Topical remetinostat gel is well-tolerated and can reduce tumor burden in patients with basal cell carcinoma (BCC), according to results of a phase 2 trial published in Clinical Cancer Research.

To develop novel treatments for BCC, researchers previously conducted an in silico drug repositioning screen using molecular data from human BCCs. The screen revealed histone deacetylase (HDAC) inhibitors as a potential treatment option. Subsequent preclinical studies showed that HDAC inhibitors could inhibit the growth of BCC cell lines and allografts. 

Remetinostat is an inhibitor of several HDAC isoforms (HDAC 1, 3, and 6) that was designed to “retain potency within the skin but be rapidly metabolized upon absorption, thus producing effective local activity in cutaneous lesions with negligible systemic effects,” the researchers noted.


Continue Reading

They tested topical remetinostat gel in a first-in-human, phase 2 trial of patients with BCC (ClinicalTrials.gov Identifier: NCT03180528).

The study included 25 patients with 33 tumors in the per-protocol analysis. All patients applied 1% remetinostat gel 3 times daily for 6 weeks. Tumor diameter was measured at baseline and week 8.

Remetinostat yielded an overall response rate (ORR) of 69.7%, including 6 partial and 17 complete responses. The average change in the longest tumor diameter was a 62.3% decrease. None of the tumors increased in size.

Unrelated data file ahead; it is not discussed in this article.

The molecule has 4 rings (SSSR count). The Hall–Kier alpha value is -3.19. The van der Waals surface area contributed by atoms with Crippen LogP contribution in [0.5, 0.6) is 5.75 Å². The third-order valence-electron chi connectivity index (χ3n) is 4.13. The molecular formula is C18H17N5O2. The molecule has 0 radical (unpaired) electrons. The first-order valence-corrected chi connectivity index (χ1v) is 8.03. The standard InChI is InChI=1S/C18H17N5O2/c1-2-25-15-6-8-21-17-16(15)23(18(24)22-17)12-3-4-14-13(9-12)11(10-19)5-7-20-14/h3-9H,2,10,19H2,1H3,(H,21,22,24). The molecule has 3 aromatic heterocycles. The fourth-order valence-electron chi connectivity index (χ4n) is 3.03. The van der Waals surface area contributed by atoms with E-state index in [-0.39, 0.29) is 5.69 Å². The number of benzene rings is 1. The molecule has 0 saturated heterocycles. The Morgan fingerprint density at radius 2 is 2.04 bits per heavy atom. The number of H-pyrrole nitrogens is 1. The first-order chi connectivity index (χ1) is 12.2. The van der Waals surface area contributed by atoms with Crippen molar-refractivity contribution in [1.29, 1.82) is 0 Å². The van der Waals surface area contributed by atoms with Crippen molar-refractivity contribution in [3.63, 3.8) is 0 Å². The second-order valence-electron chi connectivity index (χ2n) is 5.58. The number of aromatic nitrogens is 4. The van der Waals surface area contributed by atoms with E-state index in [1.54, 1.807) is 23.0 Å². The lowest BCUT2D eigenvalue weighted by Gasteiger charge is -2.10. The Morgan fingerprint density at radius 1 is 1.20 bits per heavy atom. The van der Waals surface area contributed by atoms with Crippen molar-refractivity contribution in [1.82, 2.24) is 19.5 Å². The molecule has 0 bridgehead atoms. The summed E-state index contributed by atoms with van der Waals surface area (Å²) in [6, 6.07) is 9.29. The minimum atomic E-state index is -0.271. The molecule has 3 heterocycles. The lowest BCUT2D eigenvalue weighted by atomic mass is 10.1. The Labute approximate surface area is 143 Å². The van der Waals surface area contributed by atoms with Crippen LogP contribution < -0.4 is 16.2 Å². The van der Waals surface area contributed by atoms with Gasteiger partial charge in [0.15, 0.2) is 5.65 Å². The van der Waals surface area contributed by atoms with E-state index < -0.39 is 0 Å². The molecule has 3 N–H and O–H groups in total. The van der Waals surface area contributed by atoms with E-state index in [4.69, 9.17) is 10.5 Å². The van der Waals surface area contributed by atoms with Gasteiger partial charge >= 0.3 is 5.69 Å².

Remetinostat was most effective against the superficial subtype of BCC. The ORR was 100% for the superficial (n=6), 68.2% for the nodular (n=22), 66.7% for the infiltrative (n=3), and 0% for the micronodular (n=2) subtype.

Pathologic examination showed complete histologic resolution of BCC in 17 tumors (54.8%), while 14 (45.2%) had microscopic residual tumor.

Analysis of drug penetration and pharmacologic activity in pre- and post-treatment biopsies showed similar levels of acetylated histone H3 in the skin tissue. However, phosphorylation increased after treatment.

The most common adverse event (AE) was an eczematous reaction that occurred at the site of drug application. There were 27 of these AEs in all — 5 grade 1, 21 grade 2, and 1 grade 3.

There were no serious or systemic AEs reported during treatment or follow-up.

“Given the tolerability and clinical and pathologic response rates demonstrated in this trial across several histological subtypes, HDAC inhibitors could be a realistic new class of topical agents for BCC,” the researchers wrote. “In patients suffering from recurrent disease, an effective topical treatment could have a revolutionary impact on patient outcomes, morbidity, and quality of life.”

Disclosures: This research was partly supported by Medivir AB. Some study authors declared affiliations with biotech, pharmaceutical, and/or device companies. Please see the original reference for a full list of disclosures.

Reference

Kilgour JM, Shah A, Urman NM, et al. Phase II open-label, single-arm trial to investigate the efficacy and safety of topical remetinostat gel in patients with basal cell carcinoma. Clin Cancer Res. Published online August 6, 2021. doi: 10.1158/1078-0432.CCR-21-0560

This article originally appeared on Cancer Therapy Advisor